By Sue Botos
Editor’s note: Only the first names of riders and their family members are used to maintain their privacy.
Mary smiled as her son Zach donned his helmet and mounted his horse, ready for his riding lesson at Valley Riding Inc., just off the Puritas Road hill in the Cleveland Metroparks. Volunteer Cary McCreedy helped give Zach a lift into the saddle and held him steady as the horse began a calm walk to the indoor riding ring.
“He’s been riding since he was 8 or 9,” Mary said, noting that her son, now 32, seems to have inherited her love of horses. “This is good exercise for him. It allows him to be ambulatory.”
Because Zach’s disabilities make it difficult at times for him to socialize, she added, “If he were not here, he would just be sitting at home.”
Zach is just one of the many success stories of Valley Riding’s Therapeutic Riding Program, which has been providing individuals with disabilities equine-assisted activities since 1988. The course is accredited by PATH International (Professional Association of Therapeutic Horsemanship), which establishes safety and quality standards for these programs. Instructors are certified in CPR and first aid and are required to attend continuing education courses.
Volunteer coordinator Barb Bower explained that the riders, both children and adults, have a range of disabilities, from physical to conditions such as attention deficit disorder, autism and Asperger syndrome. “For the most part, we see more of those issues than the physical,” she remarked, adding that there has been a large increase in riders with autism.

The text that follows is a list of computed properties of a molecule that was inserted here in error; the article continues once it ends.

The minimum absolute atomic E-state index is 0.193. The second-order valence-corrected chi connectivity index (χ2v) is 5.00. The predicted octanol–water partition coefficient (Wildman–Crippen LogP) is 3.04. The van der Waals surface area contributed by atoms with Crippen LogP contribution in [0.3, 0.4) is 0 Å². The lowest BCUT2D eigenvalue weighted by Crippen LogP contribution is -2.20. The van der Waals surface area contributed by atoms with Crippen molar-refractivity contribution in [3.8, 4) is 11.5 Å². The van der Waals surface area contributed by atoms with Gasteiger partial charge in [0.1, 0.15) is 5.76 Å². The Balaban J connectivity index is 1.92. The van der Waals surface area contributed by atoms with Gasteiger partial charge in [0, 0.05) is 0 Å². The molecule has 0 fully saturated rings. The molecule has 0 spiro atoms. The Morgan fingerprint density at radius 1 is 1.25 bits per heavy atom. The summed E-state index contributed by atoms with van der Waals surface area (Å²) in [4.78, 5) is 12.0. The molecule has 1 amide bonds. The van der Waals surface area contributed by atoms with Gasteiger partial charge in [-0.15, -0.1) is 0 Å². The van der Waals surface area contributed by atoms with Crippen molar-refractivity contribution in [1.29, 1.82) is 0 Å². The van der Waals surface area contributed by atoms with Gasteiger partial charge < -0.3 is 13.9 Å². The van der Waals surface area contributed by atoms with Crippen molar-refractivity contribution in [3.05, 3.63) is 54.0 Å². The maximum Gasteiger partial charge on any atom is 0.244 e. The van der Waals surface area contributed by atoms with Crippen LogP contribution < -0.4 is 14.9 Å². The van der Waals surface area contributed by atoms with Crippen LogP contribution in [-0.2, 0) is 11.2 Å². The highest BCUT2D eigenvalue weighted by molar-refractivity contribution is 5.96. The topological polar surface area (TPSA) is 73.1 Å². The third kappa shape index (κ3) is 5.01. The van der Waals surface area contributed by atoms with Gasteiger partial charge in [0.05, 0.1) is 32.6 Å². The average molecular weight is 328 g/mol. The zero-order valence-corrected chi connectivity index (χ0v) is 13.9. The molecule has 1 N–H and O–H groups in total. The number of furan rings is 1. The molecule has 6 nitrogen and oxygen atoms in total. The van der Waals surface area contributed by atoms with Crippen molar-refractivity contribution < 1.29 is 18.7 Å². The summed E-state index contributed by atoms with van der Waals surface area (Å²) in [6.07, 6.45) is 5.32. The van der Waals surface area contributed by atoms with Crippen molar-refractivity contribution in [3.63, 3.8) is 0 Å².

Stable coordinator Margaret McElhany explained that the Tuesday afternoon therapeutic program consists of six groups of six riders who participate in 45-minute sessions. These include some basic instruction and a short trail ride. A mounted leader rides ahead of the group, while volunteer “side walkers” walk alongside each horse, helping to balance the rider.
McElhany noted riding a horse gives some of the participants an experience they otherwise would not have. “Those that are in wheelchairs are usually looking up at people. Now they’re higher than everyone and they’re more mobile,” she stated. The motion of the horse also loosens lower back muscles, and helps calm muscle spasms. “The core muscles are important, because they help the rider to sit up,” she added.
The strengthening of these core muscles has had an especially dramatic effect on Garrett, 15, who has been riding since he was about 3. “We were told he would never sit up, but six months after he got on a horse he could pull himself up,” stated his mother, Sharon, who brings him to the stables each week from Brecksville.
Garrett, who has cerebral palsy and is blind, can now sit up on his horse, with only a volunteer’s hand on his leg for reassurance. “As soon as he puts his (riding) helmet on he gets a smile on his face. It’s really rewarding. He laughs when he rides and really lights up the room,” his mother said.
Because of the varied needs of the riders, instructors get creative. Liz Biddick was urging Ben, 9, to use the “rainbow reins” when he gave his mount, Honey Nut Cheerios, the signal to walk. McElhany said different colors made it easier for the students to tell the different reins apart. For riders who are nonverbal, various hand signals are used.
In addition, she said that usually English saddles were used, because they are smaller and lighter, but other riders needed a western saddle’s horn for stability. She added that students usually ride the same mount each lesson. “They really develop a rapport with the horse,” she remarked.
From the smiles on the faces of the riders as they returned from the trail, the program is a big success. Sharon, who calls Garrett a “poster child for the stables,” noted that, in comparison, regular therapy can be boring. “This is a special thing. He will do this forever. The kids don’t realize they’re getting therapy,” she said.